JENNIFER PRITCHETT Telegraph-Journal
January 28, 2014
Photo: Jennifer Pritchett/Telegraph-Journal
SAINT JOHN – A Court of Queen’s Bench judge has reserved his decision on whether a Saint John man’s will is legal and can bequeath about $250,000 in rare coins and antiquities to an American neo-Nazi group.
Harry Robert McCorkill left his estate to the National Alliance when he died in 2004. A decade later, his sister, some rights groups and the province of New Brunswick went to court to prevent the money from flowing to the white supremacist, anti-Semitic organization.
The trial into the matter, held Monday and Tuesday, saw lawyers from both sides make arguments in an unusual legal case that weighs peoples’ individual right to leave their estate to whomever – and whatever type of organization – they choose against the court’s ability to intervene in special circumstances that are deemed against “public policy.”
There’s little case law on the subject and in many ways, the debate around the McCorkill estate is unique and breaks new legal ground.
Dan Delaquis, a lawyer for the Centre for Israel and Jewish Affairs, told the court Tuesday that the gift, if it’s permitted to stand, will be “detrimental to the Jewish community” and will result in an erosion of Canadian values because the National Alliance has a mandate of hate and is a well-known white supremacist group.
“We submit in this case that the public interest must outweigh the wish of Mr. McCorkill,” he said.
Marc-Antoine Chiasson, a lawyer for Isabelle Rose McCorkill, argued that one need only look at the National Alliance’s own handbook to see firsthand how it purports a racist message.
He read excerpts of the small handbook in court on Monday, highlighting how it points to “white” living spaces with white schools and residential areas with the overall view to create a white world.
Chiasson also pointed to the words of National Alliance founder William Luther Pierce and described his books, Hunter and The Turner Diaries, which were written under the pseudonym “Andrew Macdonald,” as repugnant.
But Andy Lodge, a lawyer for the Canadian Association for Free Expression (CAFE), told the court Tuesday that the fact that an organization may be considered “morally reprehensible” should have no impact on whether it can be a beneficiary of an estate. He pointed out that there are no laws prohibiting even a serial killer or a drug dealer to receive assets from a will.
For the court to evaluate whether a beneficiary such as the National Alliance is against “public policy,” he argued, would open “Pandora’s box.”
He said it would do more harm than good if the courts started assessing a beneficiary’s past or try to predict how they would spend the money they receive from a will.
Lodge described the court debate over McCorkill’s will as an “exercise in futility.” He argued there is no legal basis to challenge the will because it’s valid, follows New Brunswick’s Wills Act and contains no words that are contrary to Canada’s public policy.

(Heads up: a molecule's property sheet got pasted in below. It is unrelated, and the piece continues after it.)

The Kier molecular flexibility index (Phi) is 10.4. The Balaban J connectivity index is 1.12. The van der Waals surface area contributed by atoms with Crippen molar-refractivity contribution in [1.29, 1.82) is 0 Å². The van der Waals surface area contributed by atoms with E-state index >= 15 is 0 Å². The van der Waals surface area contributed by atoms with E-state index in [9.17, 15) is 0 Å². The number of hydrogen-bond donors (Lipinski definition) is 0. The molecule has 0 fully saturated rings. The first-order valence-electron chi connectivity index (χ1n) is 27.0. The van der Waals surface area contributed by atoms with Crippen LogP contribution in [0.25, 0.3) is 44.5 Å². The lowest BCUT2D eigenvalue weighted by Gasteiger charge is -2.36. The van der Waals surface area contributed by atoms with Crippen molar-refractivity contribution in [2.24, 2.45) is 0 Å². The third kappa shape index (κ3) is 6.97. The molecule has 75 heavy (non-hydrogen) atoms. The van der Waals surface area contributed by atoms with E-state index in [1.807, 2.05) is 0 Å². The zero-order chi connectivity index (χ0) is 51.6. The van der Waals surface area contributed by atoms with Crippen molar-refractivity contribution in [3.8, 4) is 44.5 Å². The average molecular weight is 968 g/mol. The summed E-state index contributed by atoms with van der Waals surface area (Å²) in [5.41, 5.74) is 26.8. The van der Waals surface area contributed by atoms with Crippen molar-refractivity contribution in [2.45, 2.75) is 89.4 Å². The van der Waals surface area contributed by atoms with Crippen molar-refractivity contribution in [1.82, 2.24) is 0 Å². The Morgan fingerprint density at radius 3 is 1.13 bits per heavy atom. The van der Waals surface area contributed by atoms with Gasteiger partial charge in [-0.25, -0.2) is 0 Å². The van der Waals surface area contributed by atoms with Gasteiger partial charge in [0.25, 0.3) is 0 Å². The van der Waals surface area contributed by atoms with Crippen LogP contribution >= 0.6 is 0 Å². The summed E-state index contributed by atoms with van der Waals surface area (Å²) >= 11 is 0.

The lawyer said he knows of no law that would prohibit a living person in Canada from giving money to the National Alliance.
John Hughes, the lawyer for the executor of the estate Fred Streed, argued that the application to prevent the disposition of McCorkill’s estate to the National Alliance should be dismissed.
Isabelle McCorkill didn’t attend the trial in Saint John nor did any representative from the National Alliance, a West-Virginia based organization.
Chiasson, her lawyer, has said that the legal battle over her brother’s estate has never been about the money, but rather, about preventing it from going to a neo-Nazi group.
Catherine Fawcett, who represents the League for Human Rights of B’nai Brith Canada, also argued that the gift to the National Alliance is “completely against public policy” and pointed to the connection between hate propaganda and violence.
McCorkill’s estate includes, among other items, a collection of hundreds of Greek, Roman, and Italian coins – some dating back to 525 BC – that he amassed since the 1970s. Some items were once displayed at the University of Saskatchewan’s Antiquities Museum and a release from that institution in 1997 described him as a well-travelled collector and a chemist who spent time at MIT and the Smithsonian Institution.
Little else is known about the man or why he lived in Saint John, where he moved about a year before his death. He lived quietly in a townhouse in Millidgeville and after he died at home in 2004, his body remained at the Saint John Regional Hospital for nearly two weeks while the authorities tried to track down his next of kin.
The National Alliance paid for his funeral and hired Malcolm Ross and William Ross of Moncton to transport, store and take inventory of his assets.
Malcolm Ross, who attended McCorkill’s court hearing in Saint John on Tuesday with his brother, was the focus of a 1996 Supreme Court ruling that found that the former Moncton-area teacher whose off-duty writings claimed Christians were under attack by an international Jewish conspiracy, had in fact “poisoned” the educational environment. The ruling upheld a human rights board of inquiry that ordered Ross into a non-teaching job.
Outside court, he told the Telegraph-Journal that he was there to “observe,” but declined to comment on his connection to the McCorkill matter.